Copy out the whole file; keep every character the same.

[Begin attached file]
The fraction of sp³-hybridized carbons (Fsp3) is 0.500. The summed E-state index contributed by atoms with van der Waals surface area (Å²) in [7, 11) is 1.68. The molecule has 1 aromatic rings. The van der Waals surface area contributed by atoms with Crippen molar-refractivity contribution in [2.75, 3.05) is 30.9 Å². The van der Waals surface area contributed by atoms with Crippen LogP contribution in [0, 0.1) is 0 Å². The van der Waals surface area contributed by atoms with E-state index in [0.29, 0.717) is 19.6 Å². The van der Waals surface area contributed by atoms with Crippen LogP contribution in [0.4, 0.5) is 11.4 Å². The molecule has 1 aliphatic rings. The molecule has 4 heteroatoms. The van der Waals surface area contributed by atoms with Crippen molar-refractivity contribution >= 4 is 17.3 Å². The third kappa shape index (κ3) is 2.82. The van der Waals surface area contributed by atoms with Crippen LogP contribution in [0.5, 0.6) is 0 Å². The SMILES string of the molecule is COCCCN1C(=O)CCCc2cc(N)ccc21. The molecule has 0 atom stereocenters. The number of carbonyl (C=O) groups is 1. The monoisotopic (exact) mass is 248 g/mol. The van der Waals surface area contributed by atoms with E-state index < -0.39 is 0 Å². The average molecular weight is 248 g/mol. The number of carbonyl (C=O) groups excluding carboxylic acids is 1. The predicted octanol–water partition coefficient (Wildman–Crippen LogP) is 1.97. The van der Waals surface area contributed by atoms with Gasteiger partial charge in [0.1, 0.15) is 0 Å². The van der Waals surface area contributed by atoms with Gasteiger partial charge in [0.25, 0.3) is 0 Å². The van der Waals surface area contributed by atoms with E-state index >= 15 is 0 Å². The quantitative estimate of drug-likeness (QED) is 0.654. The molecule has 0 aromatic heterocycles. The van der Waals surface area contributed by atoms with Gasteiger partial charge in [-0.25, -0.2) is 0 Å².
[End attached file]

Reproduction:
The fraction of sp³-hybridized carbons (Fsp3) is 0.500. The summed E-state index contributed by atoms with van der Waals surface area (Å²) in [7, 11) is 1.68. The molecule has 1 aromatic rings. The van der Waals surface area contributed by atoms with Crippen molar-refractivity contribution in [2.75, 3.05) is 30.9 Å². The van der Waals surface area contributed by atoms with Crippen LogP contribution in [0, 0.1) is 0 Å². The van der Waals surface area contributed by atoms with E-state index in [0.29, 0.717) is 19.6 Å². The van der Waals surface area contributed by atoms with Crippen LogP contribution in [0.4, 0.5) is 11.4 Å². The molecule has 1 aliphatic rings. The molecule has 4 heteroatoms. The van der Waals surface area contributed by atoms with Crippen molar-refractivity contribution >= 4 is 17.3 Å². The third kappa shape index (κ3) is 2.82. The van der Waals surface area contributed by atoms with Crippen LogP contribution in [0.5, 0.6) is 0 Å². The SMILES string of the molecule is COCCCN1C(=O)CCCc2cc(N)ccc21. The molecule has 0 atom stereocenters. The number of carbonyl (C=O) groups is 1. The monoisotopic (exact) mass is 248 g/mol. The van der Waals surface area contributed by atoms with E-state index < -0.39 is 0 Å². The average molecular weight is 248 g/mol. The number of carbonyl (C=O) groups excluding carboxylic acids is 1. The predicted octanol–water partition coefficient (Wildman–Crippen LogP) is 1.97. The van der Waals surface area contributed by atoms with Gasteiger partial charge in [0.1, 0.15) is 0 Å². The van der Waals surface area contributed by atoms with Gasteiger partial charge in [0.25, 0.3) is 0 Å². The van der Waals surface area contributed by atoms with E-state index >= 15 is 0 Å². The quantitative estimate of drug-likeness (QED) is 0.654. The molecule has 0 aromatic heterocycles. The van der Waals surface area contributed by atoms with Gasteiger partial charge in [-0.25, -0.2) is 0 Å².